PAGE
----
An exception to the negligence requirement is when the railroad is found to be in violation of a federal safety regulation such as the Safety Appliance Act or the Locomotive (Boiler) Inspection Act. These regulations involve safety equipment on locomotives and rail cars. Other federal regulations may be implicated as well, including regulations that require railroads to ensure that vegetation is properly managed and that track beds have adequate drainage. If a railroad is found to have violated a federal safety regulation, it will be strictly liable for all resulting injuries, regardless of any fault on the part of the worker.
Types of FELA claims
In addition to providing compensation for traumatic bodily injuries sustained from railroad-related tasks, the FELA also covers injuries due to toxic exposures. Many railroad workers were regularly exposed to substances such as asbestos, diesel exhaust, silica dust, creosote, welding fumes, chemical solvents, and weedkillers such as Roundup throughout their careers.
These substances have been shown to cause various forms of cancer including mesothelioma, lung cancer, kidney cancer, bladder cancer, laryngeal cancer, esophageal cancer, and colon cancer. Other respiratory diseases such as pulmonary fibrosis and scleroderma are also linked to railroad exposures. Most major railroads KNEW about the dangers of these exposures and failed to warn and/or protect their workers, which constitutes negligence.
What damages are available to a FELA claimant?
Although the FELA requires a showing of the railroad’s negligence, FELA awards are generally much higher than those of workers’ compensation claims. That is because the FELA allows for the recovery of actual damages. The categories of damages that may be recovered include:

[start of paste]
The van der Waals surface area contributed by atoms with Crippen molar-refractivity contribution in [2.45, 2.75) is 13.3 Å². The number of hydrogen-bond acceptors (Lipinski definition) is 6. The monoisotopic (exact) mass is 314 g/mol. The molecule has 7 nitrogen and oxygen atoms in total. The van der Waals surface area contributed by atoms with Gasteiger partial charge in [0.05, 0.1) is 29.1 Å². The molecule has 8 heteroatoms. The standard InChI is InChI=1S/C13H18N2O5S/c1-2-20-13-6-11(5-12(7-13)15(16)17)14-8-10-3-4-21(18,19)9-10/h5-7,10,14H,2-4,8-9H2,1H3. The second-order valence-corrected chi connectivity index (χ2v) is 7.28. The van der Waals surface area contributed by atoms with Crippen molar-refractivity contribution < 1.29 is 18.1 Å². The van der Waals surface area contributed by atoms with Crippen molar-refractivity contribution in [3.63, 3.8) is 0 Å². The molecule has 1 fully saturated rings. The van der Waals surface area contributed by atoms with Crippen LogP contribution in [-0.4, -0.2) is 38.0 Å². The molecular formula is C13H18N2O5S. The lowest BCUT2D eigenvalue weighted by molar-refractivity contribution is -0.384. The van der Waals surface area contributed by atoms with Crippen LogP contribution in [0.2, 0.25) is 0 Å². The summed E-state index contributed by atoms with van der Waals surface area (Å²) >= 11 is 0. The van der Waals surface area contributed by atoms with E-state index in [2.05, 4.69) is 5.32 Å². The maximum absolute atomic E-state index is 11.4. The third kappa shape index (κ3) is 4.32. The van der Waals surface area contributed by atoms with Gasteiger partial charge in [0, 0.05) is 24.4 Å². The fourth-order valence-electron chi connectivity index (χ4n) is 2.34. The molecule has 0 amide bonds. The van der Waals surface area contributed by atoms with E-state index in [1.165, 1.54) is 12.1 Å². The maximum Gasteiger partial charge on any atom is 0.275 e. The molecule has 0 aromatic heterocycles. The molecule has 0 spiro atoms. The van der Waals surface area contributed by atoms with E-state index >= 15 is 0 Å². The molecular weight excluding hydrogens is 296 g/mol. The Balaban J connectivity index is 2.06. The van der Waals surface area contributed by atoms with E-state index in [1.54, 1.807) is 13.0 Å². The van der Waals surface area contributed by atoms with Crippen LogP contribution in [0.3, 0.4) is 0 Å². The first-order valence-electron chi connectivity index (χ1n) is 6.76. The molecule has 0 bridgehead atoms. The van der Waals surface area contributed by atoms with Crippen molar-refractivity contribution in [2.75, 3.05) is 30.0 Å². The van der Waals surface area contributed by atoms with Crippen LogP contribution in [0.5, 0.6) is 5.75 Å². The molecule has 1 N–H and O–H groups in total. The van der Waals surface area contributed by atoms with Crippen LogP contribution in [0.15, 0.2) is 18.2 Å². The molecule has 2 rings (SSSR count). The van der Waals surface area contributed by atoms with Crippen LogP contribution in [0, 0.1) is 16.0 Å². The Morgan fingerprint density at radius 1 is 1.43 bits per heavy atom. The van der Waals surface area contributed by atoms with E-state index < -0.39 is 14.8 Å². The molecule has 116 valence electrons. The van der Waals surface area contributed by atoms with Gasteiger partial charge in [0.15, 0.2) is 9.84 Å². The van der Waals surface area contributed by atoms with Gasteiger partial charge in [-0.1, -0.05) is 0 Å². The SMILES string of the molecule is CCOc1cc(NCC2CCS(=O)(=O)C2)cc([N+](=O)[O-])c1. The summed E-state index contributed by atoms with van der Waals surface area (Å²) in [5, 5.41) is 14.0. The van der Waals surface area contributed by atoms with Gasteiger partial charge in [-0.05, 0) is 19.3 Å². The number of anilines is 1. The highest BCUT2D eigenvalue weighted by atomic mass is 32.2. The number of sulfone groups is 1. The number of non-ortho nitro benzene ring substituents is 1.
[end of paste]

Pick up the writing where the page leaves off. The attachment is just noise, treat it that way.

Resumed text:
- Past and future wage loss
- Out-of-pocket expenses
- Past and future fringe benefits
- Past and future pain and suffering, including emotional damage
- Past and future medical expenses
- The value of any lost limb
- Shame and humiliation surrounding any physical disability, scar, or other disfigurement
- Economic loss to your dependents if you die
Not all damages are recoverable under the FELA, however. Because the FELA is designed primarily to compensate the worker, claims for loss of consortium (deprivation of the benefits of a family relationship due to an injury) are not allowed. Further, regardless of how reckless the railroad is in causing an injury, the FELA does not allow punitive damages to be imposed against the railroad.
Time limits for FELA claims
All FELA claims against railroads must be brought within three years of when the worker first knew, or should have known, about his injury and its relationship to his employment. In the case of an acute injury or death, calculating this date is simple – three years from the date of the incident. For injuries that take time to develop, such as occupational cancer, the time begins to run when the worker first realizes that his condition was caused by an unsafe workplace. Since diseases such as cancer can take many years to develop after initial exposure, railroad workers may bring these types of claims even long after they retired.
How to file a FELA claim
The FELA is a complex law with a myriad of issues that can significantly impact the value of a case. And, since the damages can be so high, the railroad industry fights vigorously against having to pay these claims. As such, it is important to consult an experienced FELA attorney as soon as possible after an injury in order to preserve your rights and maximize your chance of recovery. If you were injured on the job, or have developed cancer as a result of your railroad career, call us today. Our consultations are always free.